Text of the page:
Outside the Foul Lines - Book I

by Rick Beck

Chapter 10

Reasoning & Mysteries

I was more interested in reading my economics assignment than the food. I ate to fill the hole in my stomach, which grew by the hour. I found if I read my assignment the food didn't make that big an impression on me. It was at times like these that I longed for the table my mother set. Having eatable food was a given at my house and I simply expected it without asking for it. At State I had to ask for my supper and that always left me wondering if I was smart enough to be in college.

"Hey, can I join you?"

"Sure," I said, looking up from my assigned reading to watch Andy brush off the seat left less than tidy by the previous diner.

My interest in economics declined as I watched Andy arrange his food, taking it off his tray and placing it on the table, using his hand to clear the crumbs and food particles out of the way of his grouping of food.

"What are you reading?" he asked.

"Economics," I said, still watching him get everything the way he wanted it.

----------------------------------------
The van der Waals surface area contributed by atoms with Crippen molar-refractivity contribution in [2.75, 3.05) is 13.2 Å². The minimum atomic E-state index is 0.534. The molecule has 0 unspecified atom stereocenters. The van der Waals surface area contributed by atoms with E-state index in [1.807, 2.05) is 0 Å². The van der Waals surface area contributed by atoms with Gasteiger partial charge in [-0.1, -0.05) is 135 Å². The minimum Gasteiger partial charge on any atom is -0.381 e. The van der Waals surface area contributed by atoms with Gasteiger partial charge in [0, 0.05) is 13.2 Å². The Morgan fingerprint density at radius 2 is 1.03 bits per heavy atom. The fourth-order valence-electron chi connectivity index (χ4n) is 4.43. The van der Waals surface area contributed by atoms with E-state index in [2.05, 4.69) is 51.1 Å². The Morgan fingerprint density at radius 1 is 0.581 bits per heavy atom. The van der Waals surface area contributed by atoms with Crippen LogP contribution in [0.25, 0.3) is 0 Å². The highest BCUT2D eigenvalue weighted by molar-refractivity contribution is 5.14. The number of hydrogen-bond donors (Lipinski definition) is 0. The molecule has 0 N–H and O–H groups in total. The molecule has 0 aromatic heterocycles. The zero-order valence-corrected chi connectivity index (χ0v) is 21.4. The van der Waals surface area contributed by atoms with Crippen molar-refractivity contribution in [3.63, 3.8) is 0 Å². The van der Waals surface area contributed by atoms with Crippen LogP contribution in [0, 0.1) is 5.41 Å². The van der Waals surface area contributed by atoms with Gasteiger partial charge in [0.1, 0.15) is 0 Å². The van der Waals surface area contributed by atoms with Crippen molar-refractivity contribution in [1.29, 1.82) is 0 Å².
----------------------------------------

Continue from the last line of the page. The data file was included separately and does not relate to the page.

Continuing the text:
"How can you read at lunchtime?" Andy asked.

"It's difficult to read at practice," I said in jest.

This observation got a curious look as Andy dug into an odd colored macaroni and cheese with the cheese far too yellow for cheese and the noodles a cloudy gray. My stomach grew uneasy.

"You can't read in your room?" he inquired.

"No, I can't read in my room," I said without explaining.

"I can't think about my school work while I eat. Gives me indigestion. I want to enjoy my lunch."

"That's the reason I read in the cafeteria, but I don't expect to enjoy the food. I eat to stay alive. Enjoyment rarely enters the picture."

"The only reason I do any studying at all is so I can play baseball," Andy said, scooping up a large spoon filled with macaroni and cheese.

"I play baseball so I can go to school," I said, seeing how far apart we were.

"Really? That surprises me. How'd you get so good with the glove?"

"Practice," I said. "I didn't need to study all that hard to get good grades in high school."

"I sure did. If I hadn't played baseball I'd have gone nuts. It's what made school tolerable," Andy said between bites.